The evidence suggests that 2 Sisters Food Group are capable of altering food safety dates on chicken, this may also affect the traceability of 2 Sisters Food Group products which are traced dependent on their “kill date” or day of kill. Additionally, the Guardian investigation also discovered 2 Sisters re-packaging meat returned from supermarkets. Repackaging meat is a potential way chicken can become mislabelled with respect to its origin if measures aren’t taken to ensure the traceability of the chicken.


This investigation has discovered issues that may be particularly concerning to consumers given the Food Standards Agency’s recent focus on campylobacter levels in poultry.


It should be noted that 2 Sisters have publicly stated that they are “…proud to be leading the largest and most comprehensive programme to tackle campylobacter ever undertaken by the UK poultry industry.” (Reference on 2 Sister’s website).


2 Sisters Food Group claims to have launched a £10m initiative to combat campylobacter levels in poultry. Altering food safety dates is likely a major step in the wrong direction for combatting food safety issues such as campylobacter levels in chicken.


2 Sisters Food Group are one of the few UK chicken companies who label a “farm of origin” on their products for their customers. If 2 Sisters have been discovered to be repackaging old meat and altering kill dates on packs of chicken, how sure can consumers be that what they are buying is safe and originates from where it says it comes from?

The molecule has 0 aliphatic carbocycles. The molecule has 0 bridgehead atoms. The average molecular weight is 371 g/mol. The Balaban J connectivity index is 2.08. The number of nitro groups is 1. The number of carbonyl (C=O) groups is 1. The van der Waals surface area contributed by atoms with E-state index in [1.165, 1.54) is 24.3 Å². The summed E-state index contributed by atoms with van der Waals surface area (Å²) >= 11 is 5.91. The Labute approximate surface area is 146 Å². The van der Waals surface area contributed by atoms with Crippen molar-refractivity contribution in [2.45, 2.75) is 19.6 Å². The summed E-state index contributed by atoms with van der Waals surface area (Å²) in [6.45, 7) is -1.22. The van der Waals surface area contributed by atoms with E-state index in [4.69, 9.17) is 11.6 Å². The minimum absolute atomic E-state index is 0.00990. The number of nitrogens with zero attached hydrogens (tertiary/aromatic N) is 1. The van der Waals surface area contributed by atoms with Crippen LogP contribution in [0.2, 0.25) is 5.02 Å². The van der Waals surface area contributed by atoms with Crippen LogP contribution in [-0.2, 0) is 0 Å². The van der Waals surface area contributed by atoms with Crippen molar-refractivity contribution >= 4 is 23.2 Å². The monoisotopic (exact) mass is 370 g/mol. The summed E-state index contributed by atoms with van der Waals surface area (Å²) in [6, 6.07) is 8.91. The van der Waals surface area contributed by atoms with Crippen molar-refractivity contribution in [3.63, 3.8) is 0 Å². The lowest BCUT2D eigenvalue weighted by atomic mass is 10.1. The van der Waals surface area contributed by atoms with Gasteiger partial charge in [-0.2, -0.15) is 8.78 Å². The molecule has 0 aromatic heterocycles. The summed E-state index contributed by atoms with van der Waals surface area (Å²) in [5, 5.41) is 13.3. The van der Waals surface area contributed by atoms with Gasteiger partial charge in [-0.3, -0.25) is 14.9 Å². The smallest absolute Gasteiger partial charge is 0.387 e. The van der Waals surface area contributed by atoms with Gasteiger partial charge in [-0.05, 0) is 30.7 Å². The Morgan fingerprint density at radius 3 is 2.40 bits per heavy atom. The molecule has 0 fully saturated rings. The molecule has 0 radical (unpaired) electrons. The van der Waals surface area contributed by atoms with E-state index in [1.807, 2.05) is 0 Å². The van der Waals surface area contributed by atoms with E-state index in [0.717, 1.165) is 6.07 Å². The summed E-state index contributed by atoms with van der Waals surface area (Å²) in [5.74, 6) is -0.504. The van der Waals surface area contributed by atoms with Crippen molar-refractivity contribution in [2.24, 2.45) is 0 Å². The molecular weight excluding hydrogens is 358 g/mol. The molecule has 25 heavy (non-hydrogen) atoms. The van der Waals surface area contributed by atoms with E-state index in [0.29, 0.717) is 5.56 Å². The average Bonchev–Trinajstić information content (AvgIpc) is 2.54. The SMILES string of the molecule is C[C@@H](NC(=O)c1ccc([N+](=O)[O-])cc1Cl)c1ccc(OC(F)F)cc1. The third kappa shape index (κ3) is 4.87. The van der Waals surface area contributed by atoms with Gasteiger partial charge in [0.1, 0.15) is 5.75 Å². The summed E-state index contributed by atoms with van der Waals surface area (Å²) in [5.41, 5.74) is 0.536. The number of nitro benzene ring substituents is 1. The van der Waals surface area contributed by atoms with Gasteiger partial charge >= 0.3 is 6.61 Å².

The fact this issue had to be discovered by an undercover investigation highlights the lack of checks being performed by chicken industry auditors. With Brexit potentially affecting the workforce in abattoirs this problem may become worse. The lack of a sufficient workforce in the meat industry is recognised as a problem by the British Poultry Council.


In 2014, 2 Sisters were discovered dropping chicken on the floor of their production line of their Scunthorpe factory and returning it to the production line to sell to consumers. Despite this discovery, an FSA investigation cleared 2 Sisters of any hygiene failings.


What could have been done to prevent this?


Now more than ever, Agroisolab recommends the Food Standards Agency and the British Poultry Council step up checks carried out in the poultry industry to ensure buyers of poultry meat from the United Kingdom are protected from food safety and traceability scandals such as this.


Agroisolab’s IsoTrace service could have helped prevent this food traceability and food safety issue. IsoTrace is a service that involves taking samples from abattoirs every time a farm sends animals for slaughter. These samples are archived for later analysis in a similar way to the way anti-doping systems operate. At a later date, retail samples or samples which are supposed to be from the same batch can be compared to the archived sample. The IsoTrace system is in routine use in the EU by KAT eggs, the European equivalent of the Lion Mark. Using this system, it is easy to analyse samples and identify if kill date or traceability information has been tampered with.